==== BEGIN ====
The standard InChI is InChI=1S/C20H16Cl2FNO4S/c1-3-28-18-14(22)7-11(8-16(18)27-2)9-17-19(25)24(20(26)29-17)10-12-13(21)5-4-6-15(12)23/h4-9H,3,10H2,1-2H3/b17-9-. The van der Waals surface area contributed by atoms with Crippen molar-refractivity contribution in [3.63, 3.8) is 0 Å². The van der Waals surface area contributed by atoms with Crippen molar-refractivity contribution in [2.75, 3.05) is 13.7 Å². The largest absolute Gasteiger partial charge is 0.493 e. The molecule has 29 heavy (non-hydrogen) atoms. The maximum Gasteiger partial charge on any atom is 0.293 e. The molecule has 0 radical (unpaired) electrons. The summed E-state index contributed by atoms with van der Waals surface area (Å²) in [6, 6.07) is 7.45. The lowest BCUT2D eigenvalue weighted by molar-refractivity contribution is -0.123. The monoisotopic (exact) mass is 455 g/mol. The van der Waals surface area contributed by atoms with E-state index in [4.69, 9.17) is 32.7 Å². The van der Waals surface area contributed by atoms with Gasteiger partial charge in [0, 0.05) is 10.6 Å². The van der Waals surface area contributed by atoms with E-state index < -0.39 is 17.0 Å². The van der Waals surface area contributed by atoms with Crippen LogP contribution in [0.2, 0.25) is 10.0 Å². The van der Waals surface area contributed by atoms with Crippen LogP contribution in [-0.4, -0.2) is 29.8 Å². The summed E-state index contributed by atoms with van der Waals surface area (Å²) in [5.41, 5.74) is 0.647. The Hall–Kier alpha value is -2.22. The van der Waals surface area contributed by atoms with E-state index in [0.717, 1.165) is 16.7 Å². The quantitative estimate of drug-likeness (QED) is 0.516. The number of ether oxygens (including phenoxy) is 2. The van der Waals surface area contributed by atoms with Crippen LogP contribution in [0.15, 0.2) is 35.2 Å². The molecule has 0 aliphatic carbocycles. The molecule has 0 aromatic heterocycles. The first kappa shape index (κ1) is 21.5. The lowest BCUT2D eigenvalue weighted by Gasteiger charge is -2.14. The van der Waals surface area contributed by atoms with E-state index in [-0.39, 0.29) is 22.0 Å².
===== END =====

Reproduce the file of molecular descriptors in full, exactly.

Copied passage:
The standard InChI is InChI=1S/C20H16Cl2FNO4S/c1-3-28-18-14(22)7-11(8-16(18)27-2)9-17-19(25)24(20(26)29-17)10-12-13(21)5-4-6-15(12)23/h4-9H,3,10H2,1-2H3/b17-9-. The van der Waals surface area contributed by atoms with Crippen molar-refractivity contribution in [3.63, 3.8) is 0 Å². The van der Waals surface area contributed by atoms with Crippen molar-refractivity contribution in [2.75, 3.05) is 13.7 Å². The largest absolute Gasteiger partial charge is 0.493 e. The molecule has 29 heavy (non-hydrogen) atoms. The maximum Gasteiger partial charge on any atom is 0.293 e. The molecule has 0 radical (unpaired) electrons. The summed E-state index contributed by atoms with van der Waals surface area (Å²) in [6, 6.07) is 7.45. The lowest BCUT2D eigenvalue weighted by molar-refractivity contribution is -0.123. The monoisotopic (exact) mass is 455 g/mol. The van der Waals surface area contributed by atoms with E-state index in [4.69, 9.17) is 32.7 Å². The van der Waals surface area contributed by atoms with Gasteiger partial charge in [0, 0.05) is 10.6 Å². The van der Waals surface area contributed by atoms with E-state index < -0.39 is 17.0 Å². The van der Waals surface area contributed by atoms with Crippen LogP contribution in [0.2, 0.25) is 10.0 Å². The van der Waals surface area contributed by atoms with Crippen LogP contribution in [-0.4, -0.2) is 29.8 Å². The summed E-state index contributed by atoms with van der Waals surface area (Å²) in [5.41, 5.74) is 0.647. The Hall–Kier alpha value is -2.22. The van der Waals surface area contributed by atoms with E-state index in [0.717, 1.165) is 16.7 Å². The quantitative estimate of drug-likeness (QED) is 0.516. The number of ether oxygens (including phenoxy) is 2. The van der Waals surface area contributed by atoms with Crippen LogP contribution in [0.15, 0.2) is 35.2 Å². The molecule has 0 aliphatic carbocycles. The molecule has 0 aromatic heterocycles. The first kappa shape index (κ1) is 21.5. The lowest BCUT2D eigenvalue weighted by Gasteiger charge is -2.14. The van der Waals surface area contributed by atoms with E-state index in [-0.39, 0.29) is 22.0 Å².